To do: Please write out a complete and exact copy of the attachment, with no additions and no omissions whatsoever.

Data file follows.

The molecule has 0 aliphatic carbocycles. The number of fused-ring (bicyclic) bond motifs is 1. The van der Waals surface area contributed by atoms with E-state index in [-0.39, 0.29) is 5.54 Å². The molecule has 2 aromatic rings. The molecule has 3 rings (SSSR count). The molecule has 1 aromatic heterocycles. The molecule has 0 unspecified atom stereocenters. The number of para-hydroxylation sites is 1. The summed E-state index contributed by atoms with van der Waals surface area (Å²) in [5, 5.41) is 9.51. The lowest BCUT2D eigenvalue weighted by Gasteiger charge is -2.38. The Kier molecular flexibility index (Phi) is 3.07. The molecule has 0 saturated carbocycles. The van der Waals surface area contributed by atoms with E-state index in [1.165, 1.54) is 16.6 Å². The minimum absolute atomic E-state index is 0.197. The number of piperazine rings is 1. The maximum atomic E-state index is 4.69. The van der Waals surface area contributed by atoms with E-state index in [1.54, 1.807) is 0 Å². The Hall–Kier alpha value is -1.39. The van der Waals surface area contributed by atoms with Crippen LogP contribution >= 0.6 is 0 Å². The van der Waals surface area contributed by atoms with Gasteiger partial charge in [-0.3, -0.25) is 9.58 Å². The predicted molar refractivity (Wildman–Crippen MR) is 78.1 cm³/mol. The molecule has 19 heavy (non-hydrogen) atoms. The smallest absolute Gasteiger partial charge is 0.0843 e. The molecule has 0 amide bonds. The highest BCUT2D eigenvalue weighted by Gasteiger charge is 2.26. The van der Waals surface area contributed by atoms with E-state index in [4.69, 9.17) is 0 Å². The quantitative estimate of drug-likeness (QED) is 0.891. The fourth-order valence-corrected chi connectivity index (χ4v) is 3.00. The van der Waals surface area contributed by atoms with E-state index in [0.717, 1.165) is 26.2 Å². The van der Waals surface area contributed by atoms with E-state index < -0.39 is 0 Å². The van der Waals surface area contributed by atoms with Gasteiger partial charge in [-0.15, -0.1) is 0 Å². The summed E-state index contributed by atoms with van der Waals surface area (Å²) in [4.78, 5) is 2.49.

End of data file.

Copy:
The molecule has 0 aliphatic carbocycles. The number of fused-ring (bicyclic) bond motifs is 1. The van der Waals surface area contributed by atoms with E-state index in [-0.39, 0.29) is 5.54 Å². The molecule has 2 aromatic rings. The molecule has 3 rings (SSSR count). The molecule has 1 aromatic heterocycles. The molecule has 0 unspecified atom stereocenters. The number of para-hydroxylation sites is 1. The summed E-state index contributed by atoms with van der Waals surface area (Å²) in [5, 5.41) is 9.51. The lowest BCUT2D eigenvalue weighted by Gasteiger charge is -2.38. The Kier molecular flexibility index (Phi) is 3.07. The molecule has 0 saturated carbocycles. The van der Waals surface area contributed by atoms with E-state index in [1.165, 1.54) is 16.6 Å². The minimum absolute atomic E-state index is 0.197. The number of piperazine rings is 1. The maximum atomic E-state index is 4.69. The van der Waals surface area contributed by atoms with E-state index in [1.54, 1.807) is 0 Å². The Hall–Kier alpha value is -1.39. The van der Waals surface area contributed by atoms with Crippen LogP contribution >= 0.6 is 0 Å². The van der Waals surface area contributed by atoms with Gasteiger partial charge in [-0.3, -0.25) is 9.58 Å². The predicted molar refractivity (Wildman–Crippen MR) is 78.1 cm³/mol. The molecule has 19 heavy (non-hydrogen) atoms. The smallest absolute Gasteiger partial charge is 0.0843 e. The molecule has 0 amide bonds. The highest BCUT2D eigenvalue weighted by Gasteiger charge is 2.26. The van der Waals surface area contributed by atoms with E-state index in [4.69, 9.17) is 0 Å². The quantitative estimate of drug-likeness (QED) is 0.891. The fourth-order valence-corrected chi connectivity index (χ4v) is 3.00. The van der Waals surface area contributed by atoms with E-state index in [0.717, 1.165) is 26.2 Å². The van der Waals surface area contributed by atoms with E-state index < -0.39 is 0 Å². The van der Waals surface area contributed by atoms with Gasteiger partial charge in [-0.15, -0.1) is 0 Å². The summed E-state index contributed by atoms with van der Waals surface area (Å²) in [4.78, 5) is 2.49.